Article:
Most families take one big trip each year. The thought of getting away is always exciting, but if you’re planning to travel with a child who has ADHD, it can be daunting, too.
Of course, this is not your son or daughter’s fault. Their ADHD diagnosis means they crave routine. Heading out on vacation — a prospect that sounds relaxing to you — can feel the opposite to your little one.
That doesn’t mean it can’t be done, though. You just have to keep their feelings in mind and plan ahead so they’re comfortable and calm on the go. Here are the best travel tips for children with ADHD.
1. Lay Out Your Expectations Early
Going to the airport or boarding a train for a long journey breaks your child out of their daily routine. Still, you can prepare them well in advance by making your behavioral expectations clear. For example, you’ll want to explain that the airplane or train counts as an indoor space, so they have to use their inside voices.
Some parents find this task becomes even easier with a rewards chart. If your child adheres to the rules while on the plane or in the hotel, they can earn prizes. This tool will motivate your son or daughter to behave as specified.
2. Plan Well and Together
Even though you’re on vacation, your child with ADHD will still need some sort of structure. Before you go, outline your schedule. That means figuring out when and where you’ll eat, which activities you’ll do on what days and when your little one will nap.
On that note, your child must get their usual amount of sleep each night, even if they’re on vacation. Their good behavior depends on whether or not they’re well-rested, so set them up for success with set bedtimes.
Finally, you can loop your child into the planning process so they take some ownership of what’s ahead. Older kids can research activity ideas on their own. Even little ones can contribute ideas — if they love animals, for example, they might be happy to plan a trip to the zoo with you. No matter what, knowing what’s ahead will help your child adjust to — and grow more excited about — the idea of a vacation.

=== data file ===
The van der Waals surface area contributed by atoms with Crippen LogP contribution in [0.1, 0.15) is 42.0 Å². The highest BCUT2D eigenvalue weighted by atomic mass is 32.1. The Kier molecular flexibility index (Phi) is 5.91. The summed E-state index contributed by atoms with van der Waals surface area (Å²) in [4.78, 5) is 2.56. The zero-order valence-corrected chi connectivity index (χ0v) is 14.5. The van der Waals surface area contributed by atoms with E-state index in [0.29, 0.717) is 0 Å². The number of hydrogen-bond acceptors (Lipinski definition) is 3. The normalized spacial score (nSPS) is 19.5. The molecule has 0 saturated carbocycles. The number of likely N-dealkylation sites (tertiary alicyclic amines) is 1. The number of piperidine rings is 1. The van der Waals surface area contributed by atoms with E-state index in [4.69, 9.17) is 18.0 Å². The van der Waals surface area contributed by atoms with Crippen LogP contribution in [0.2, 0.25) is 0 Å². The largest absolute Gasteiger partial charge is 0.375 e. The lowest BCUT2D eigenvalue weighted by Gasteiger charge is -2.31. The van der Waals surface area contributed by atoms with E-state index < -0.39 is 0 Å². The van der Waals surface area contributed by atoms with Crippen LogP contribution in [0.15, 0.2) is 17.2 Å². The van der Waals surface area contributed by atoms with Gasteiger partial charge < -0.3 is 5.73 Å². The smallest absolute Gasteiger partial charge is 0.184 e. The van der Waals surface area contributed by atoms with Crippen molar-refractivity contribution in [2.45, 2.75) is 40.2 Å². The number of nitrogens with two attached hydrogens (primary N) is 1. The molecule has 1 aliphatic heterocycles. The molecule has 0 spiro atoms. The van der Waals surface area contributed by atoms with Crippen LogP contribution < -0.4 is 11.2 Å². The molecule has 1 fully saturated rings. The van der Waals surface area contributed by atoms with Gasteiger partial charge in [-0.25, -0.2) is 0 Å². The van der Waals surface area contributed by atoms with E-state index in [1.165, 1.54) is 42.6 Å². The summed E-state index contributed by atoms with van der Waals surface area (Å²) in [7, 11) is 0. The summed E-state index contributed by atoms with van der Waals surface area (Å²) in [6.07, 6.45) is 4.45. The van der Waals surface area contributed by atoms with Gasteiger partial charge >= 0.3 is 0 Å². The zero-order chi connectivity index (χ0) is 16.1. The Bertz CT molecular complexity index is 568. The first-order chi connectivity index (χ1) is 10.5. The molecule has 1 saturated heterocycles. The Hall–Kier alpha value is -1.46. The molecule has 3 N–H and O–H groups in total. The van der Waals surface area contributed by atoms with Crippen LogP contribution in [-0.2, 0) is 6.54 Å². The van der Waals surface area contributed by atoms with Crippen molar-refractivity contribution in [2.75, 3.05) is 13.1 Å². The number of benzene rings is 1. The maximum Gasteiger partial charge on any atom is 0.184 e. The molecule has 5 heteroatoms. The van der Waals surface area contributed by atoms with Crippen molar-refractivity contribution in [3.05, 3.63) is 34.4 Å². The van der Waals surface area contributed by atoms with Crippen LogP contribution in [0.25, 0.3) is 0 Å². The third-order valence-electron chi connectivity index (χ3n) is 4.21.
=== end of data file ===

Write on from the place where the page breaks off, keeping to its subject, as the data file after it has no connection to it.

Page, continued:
3. Make the Traveling Part Easy on Everyone
The hardest part of traveling with kids is keeping them entertained on the journey. If you prepare in advance, you will have more luck in keeping your child calm and happy. Your best bet is to discuss the trip before it arrives. Ask them what activities they’d like to do on the plane or in the car. Lift normal restrictions on such toys as iPads and video-game consoles. After all, this is a vacation — and playing quietly and happily will make things easier for everyone.
You might also ask your child to pack a bag with the toys, books and games they want on the plane. Similarly, this will get them excited to get in the car or go to the airport, at which time they can open their backpack and play with what they’ve chosen.
You might have luck helping older kids improve their abstract thinking skills, too. While you travel, encourage your child to daydream out loud. What are they seeing? What shapes are in the clouds? What’s the story behind them? They will have fun imagining with you, but they’ll also hone an important skill — transforming a simple thought into a more abstract, complex idea.
4. Consider Renting a More Homey Vacation Accommodation
We see the value of staying in a fancy hotel, of course. However, a child who craves structure and familiarity might find the experience overwhelming.
That’s why parents of kids with ADHD often choose to rent a house or apartment when they travel. It might not be as exciting for you to stay in a normal home, but it makes it easier to give your child some of the structure to which they’ve grown accustomed. For example, in a rental property with a full kitchen, you can prepare family meals as you do at home so your son or daughter can maintain their regular diet.
A house with more space allows you to keep up with your everyday family activities, too. Do you need to spread out for playtime or have the kids in separate rooms for bedtime? A larger rental makes that possible, making the trip more enjoyable for everyone.
Always Highlight the Good
Don’t forget that everyone is doing their best — especially your child with ADHD. Be sure to highlight all the good behaviors they exhibit, and focus on all that’s going right. It’ll make your vacation all the more special and enjoyable, even if it’s not exactly the kind of getaway you had planned.
In the future, remember your winning vacations. Your child will have an easier time heading somewhere they already know and love. If this holiday’s a success, then consider returning — and relax in knowing it’ll be a little easier, and thus even more enjoyable, for everyone.